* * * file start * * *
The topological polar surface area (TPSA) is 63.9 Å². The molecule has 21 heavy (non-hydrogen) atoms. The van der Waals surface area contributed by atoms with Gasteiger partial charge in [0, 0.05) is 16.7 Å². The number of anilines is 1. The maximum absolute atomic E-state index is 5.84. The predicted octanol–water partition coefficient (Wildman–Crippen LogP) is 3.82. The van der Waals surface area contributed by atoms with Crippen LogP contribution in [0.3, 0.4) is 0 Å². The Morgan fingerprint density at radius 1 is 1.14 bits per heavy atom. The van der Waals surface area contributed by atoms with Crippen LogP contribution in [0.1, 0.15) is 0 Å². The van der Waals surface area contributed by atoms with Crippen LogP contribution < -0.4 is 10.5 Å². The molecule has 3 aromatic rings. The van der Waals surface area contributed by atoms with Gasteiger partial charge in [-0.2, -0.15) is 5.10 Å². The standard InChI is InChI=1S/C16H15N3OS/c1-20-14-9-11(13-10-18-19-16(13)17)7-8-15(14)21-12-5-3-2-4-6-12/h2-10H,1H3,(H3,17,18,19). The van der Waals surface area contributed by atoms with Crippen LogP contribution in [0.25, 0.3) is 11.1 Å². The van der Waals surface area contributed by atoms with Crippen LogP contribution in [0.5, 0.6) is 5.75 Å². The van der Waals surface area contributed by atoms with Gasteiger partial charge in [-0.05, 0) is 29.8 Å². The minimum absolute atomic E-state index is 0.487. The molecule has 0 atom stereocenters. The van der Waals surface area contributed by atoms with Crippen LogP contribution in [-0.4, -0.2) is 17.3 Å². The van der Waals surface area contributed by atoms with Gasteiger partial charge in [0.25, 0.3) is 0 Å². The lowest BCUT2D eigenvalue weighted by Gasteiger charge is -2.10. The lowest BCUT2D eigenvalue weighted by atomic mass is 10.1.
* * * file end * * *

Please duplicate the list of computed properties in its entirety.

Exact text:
The topological polar surface area (TPSA) is 63.9 Å². The molecule has 21 heavy (non-hydrogen) atoms. The van der Waals surface area contributed by atoms with Gasteiger partial charge in [0, 0.05) is 16.7 Å². The number of anilines is 1. The maximum absolute atomic E-state index is 5.84. The predicted octanol–water partition coefficient (Wildman–Crippen LogP) is 3.82. The van der Waals surface area contributed by atoms with Crippen LogP contribution in [0.3, 0.4) is 0 Å². The Morgan fingerprint density at radius 1 is 1.14 bits per heavy atom. The van der Waals surface area contributed by atoms with Crippen LogP contribution in [0.1, 0.15) is 0 Å². The van der Waals surface area contributed by atoms with Crippen LogP contribution < -0.4 is 10.5 Å². The molecule has 3 aromatic rings. The van der Waals surface area contributed by atoms with Gasteiger partial charge in [-0.2, -0.15) is 5.10 Å². The standard InChI is InChI=1S/C16H15N3OS/c1-20-14-9-11(13-10-18-19-16(13)17)7-8-15(14)21-12-5-3-2-4-6-12/h2-10H,1H3,(H3,17,18,19). The van der Waals surface area contributed by atoms with Crippen LogP contribution in [0.25, 0.3) is 11.1 Å². The van der Waals surface area contributed by atoms with Crippen LogP contribution in [0.5, 0.6) is 5.75 Å². The van der Waals surface area contributed by atoms with Gasteiger partial charge in [-0.05, 0) is 29.8 Å². The minimum absolute atomic E-state index is 0.487. The molecule has 0 atom stereocenters. The van der Waals surface area contributed by atoms with Crippen LogP contribution in [-0.4, -0.2) is 17.3 Å². The van der Waals surface area contributed by atoms with Gasteiger partial charge in [0.25, 0.3) is 0 Å². The lowest BCUT2D eigenvalue weighted by Gasteiger charge is -2.10. The lowest BCUT2D eigenvalue weighted by atomic mass is 10.1.